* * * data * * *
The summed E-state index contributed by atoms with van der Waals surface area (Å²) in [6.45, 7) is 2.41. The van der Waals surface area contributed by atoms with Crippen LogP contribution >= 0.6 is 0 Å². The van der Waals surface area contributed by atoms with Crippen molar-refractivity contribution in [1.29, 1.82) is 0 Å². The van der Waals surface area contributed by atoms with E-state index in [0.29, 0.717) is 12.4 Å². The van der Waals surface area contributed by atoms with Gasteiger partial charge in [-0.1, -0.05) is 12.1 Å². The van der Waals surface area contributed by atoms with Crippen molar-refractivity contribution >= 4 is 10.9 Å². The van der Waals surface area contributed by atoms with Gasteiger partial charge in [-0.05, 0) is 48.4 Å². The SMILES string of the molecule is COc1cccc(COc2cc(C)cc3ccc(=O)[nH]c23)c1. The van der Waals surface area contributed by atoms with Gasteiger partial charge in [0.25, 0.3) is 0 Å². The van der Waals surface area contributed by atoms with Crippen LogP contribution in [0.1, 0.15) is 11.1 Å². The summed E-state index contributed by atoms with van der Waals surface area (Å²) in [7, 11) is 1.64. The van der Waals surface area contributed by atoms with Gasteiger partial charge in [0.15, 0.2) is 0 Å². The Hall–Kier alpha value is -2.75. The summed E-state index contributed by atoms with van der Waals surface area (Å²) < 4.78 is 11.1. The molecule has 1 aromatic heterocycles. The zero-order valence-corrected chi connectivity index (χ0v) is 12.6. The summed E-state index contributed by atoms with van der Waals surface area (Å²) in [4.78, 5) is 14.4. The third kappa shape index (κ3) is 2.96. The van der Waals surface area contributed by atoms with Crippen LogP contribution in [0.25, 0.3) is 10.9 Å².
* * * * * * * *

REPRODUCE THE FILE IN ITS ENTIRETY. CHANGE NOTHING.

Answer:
The summed E-state index contributed by atoms with van der Waals surface area (Å²) in [6.45, 7) is 2.41. The van der Waals surface area contributed by atoms with Crippen LogP contribution >= 0.6 is 0 Å². The van der Waals surface area contributed by atoms with Crippen molar-refractivity contribution in [1.29, 1.82) is 0 Å². The van der Waals surface area contributed by atoms with E-state index in [0.29, 0.717) is 12.4 Å². The van der Waals surface area contributed by atoms with Gasteiger partial charge in [-0.1, -0.05) is 12.1 Å². The van der Waals surface area contributed by atoms with Crippen molar-refractivity contribution >= 4 is 10.9 Å². The van der Waals surface area contributed by atoms with Gasteiger partial charge in [-0.05, 0) is 48.4 Å². The SMILES string of the molecule is COc1cccc(COc2cc(C)cc3ccc(=O)[nH]c23)c1. The van der Waals surface area contributed by atoms with Gasteiger partial charge in [0.25, 0.3) is 0 Å². The van der Waals surface area contributed by atoms with Crippen LogP contribution in [0.1, 0.15) is 11.1 Å². The summed E-state index contributed by atoms with van der Waals surface area (Å²) in [7, 11) is 1.64. The van der Waals surface area contributed by atoms with Gasteiger partial charge in [0.15, 0.2) is 0 Å². The Hall–Kier alpha value is -2.75. The summed E-state index contributed by atoms with van der Waals surface area (Å²) < 4.78 is 11.1. The molecule has 1 aromatic heterocycles. The zero-order valence-corrected chi connectivity index (χ0v) is 12.6. The summed E-state index contributed by atoms with van der Waals surface area (Å²) in [4.78, 5) is 14.4. The third kappa shape index (κ3) is 2.96. The van der Waals surface area contributed by atoms with Crippen LogP contribution in [0.25, 0.3) is 10.9 Å².